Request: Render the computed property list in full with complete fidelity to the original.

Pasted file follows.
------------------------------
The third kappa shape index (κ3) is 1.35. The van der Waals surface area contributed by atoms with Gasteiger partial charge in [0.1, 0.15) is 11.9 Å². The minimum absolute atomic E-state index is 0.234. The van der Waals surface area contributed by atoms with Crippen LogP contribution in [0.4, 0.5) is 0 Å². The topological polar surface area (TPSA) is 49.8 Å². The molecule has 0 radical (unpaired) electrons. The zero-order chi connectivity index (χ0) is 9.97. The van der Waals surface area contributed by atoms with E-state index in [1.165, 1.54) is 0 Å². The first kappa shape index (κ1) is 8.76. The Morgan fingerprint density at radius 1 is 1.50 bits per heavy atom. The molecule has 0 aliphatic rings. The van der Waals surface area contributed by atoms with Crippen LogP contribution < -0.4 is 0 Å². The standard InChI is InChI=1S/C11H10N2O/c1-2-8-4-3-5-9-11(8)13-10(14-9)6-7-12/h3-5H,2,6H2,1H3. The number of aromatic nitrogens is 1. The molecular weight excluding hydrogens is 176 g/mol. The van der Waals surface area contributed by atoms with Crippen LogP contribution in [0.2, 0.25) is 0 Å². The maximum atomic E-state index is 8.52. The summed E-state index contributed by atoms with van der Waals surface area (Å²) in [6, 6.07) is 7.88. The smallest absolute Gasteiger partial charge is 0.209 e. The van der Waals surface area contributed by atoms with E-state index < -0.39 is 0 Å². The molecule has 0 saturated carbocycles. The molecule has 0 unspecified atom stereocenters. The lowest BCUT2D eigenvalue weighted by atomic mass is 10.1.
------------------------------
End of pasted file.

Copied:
The third kappa shape index (κ3) is 1.35. The van der Waals surface area contributed by atoms with Gasteiger partial charge in [0.1, 0.15) is 11.9 Å². The minimum absolute atomic E-state index is 0.234. The van der Waals surface area contributed by atoms with Crippen LogP contribution in [0.4, 0.5) is 0 Å². The topological polar surface area (TPSA) is 49.8 Å². The molecule has 0 radical (unpaired) electrons. The zero-order chi connectivity index (χ0) is 9.97. The van der Waals surface area contributed by atoms with E-state index in [1.165, 1.54) is 0 Å². The first kappa shape index (κ1) is 8.76. The Morgan fingerprint density at radius 1 is 1.50 bits per heavy atom. The molecule has 0 aliphatic rings. The van der Waals surface area contributed by atoms with Crippen LogP contribution < -0.4 is 0 Å². The standard InChI is InChI=1S/C11H10N2O/c1-2-8-4-3-5-9-11(8)13-10(14-9)6-7-12/h3-5H,2,6H2,1H3. The number of aromatic nitrogens is 1. The molecular weight excluding hydrogens is 176 g/mol. The van der Waals surface area contributed by atoms with Crippen LogP contribution in [0.2, 0.25) is 0 Å². The maximum atomic E-state index is 8.52. The summed E-state index contributed by atoms with van der Waals surface area (Å²) in [6, 6.07) is 7.88. The smallest absolute Gasteiger partial charge is 0.209 e. The van der Waals surface area contributed by atoms with E-state index < -0.39 is 0 Å². The molecule has 0 saturated carbocycles. The molecule has 0 unspecified atom stereocenters. The lowest BCUT2D eigenvalue weighted by atomic mass is 10.1.